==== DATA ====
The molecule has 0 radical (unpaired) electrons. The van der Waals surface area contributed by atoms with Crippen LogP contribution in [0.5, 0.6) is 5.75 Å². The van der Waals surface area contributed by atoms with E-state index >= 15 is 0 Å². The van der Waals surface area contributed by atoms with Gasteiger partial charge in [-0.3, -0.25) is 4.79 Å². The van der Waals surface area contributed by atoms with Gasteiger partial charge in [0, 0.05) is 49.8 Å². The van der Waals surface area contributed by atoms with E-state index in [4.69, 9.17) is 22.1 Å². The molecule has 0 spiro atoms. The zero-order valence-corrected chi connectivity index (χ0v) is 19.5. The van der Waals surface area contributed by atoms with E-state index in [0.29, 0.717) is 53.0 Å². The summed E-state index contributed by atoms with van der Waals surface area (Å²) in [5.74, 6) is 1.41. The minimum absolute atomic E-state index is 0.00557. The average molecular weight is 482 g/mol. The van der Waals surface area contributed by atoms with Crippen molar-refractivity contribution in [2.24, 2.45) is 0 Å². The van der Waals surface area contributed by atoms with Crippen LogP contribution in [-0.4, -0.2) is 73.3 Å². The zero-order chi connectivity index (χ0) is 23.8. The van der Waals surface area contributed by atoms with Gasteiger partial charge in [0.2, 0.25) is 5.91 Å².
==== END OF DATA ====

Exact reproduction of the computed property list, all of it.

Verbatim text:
The molecule has 0 radical (unpaired) electrons. The van der Waals surface area contributed by atoms with Crippen LogP contribution in [0.5, 0.6) is 5.75 Å². The van der Waals surface area contributed by atoms with E-state index >= 15 is 0 Å². The van der Waals surface area contributed by atoms with Gasteiger partial charge in [-0.3, -0.25) is 4.79 Å². The van der Waals surface area contributed by atoms with Gasteiger partial charge in [0, 0.05) is 49.8 Å². The van der Waals surface area contributed by atoms with E-state index in [4.69, 9.17) is 22.1 Å². The molecule has 0 spiro atoms. The zero-order valence-corrected chi connectivity index (χ0v) is 19.5. The van der Waals surface area contributed by atoms with E-state index in [0.29, 0.717) is 53.0 Å². The summed E-state index contributed by atoms with van der Waals surface area (Å²) in [5.74, 6) is 1.41. The minimum absolute atomic E-state index is 0.00557. The average molecular weight is 482 g/mol. The van der Waals surface area contributed by atoms with Crippen molar-refractivity contribution in [2.24, 2.45) is 0 Å². The van der Waals surface area contributed by atoms with Crippen LogP contribution in [-0.4, -0.2) is 73.3 Å². The zero-order chi connectivity index (χ0) is 23.8. The van der Waals surface area contributed by atoms with Gasteiger partial charge in [0.2, 0.25) is 5.91 Å².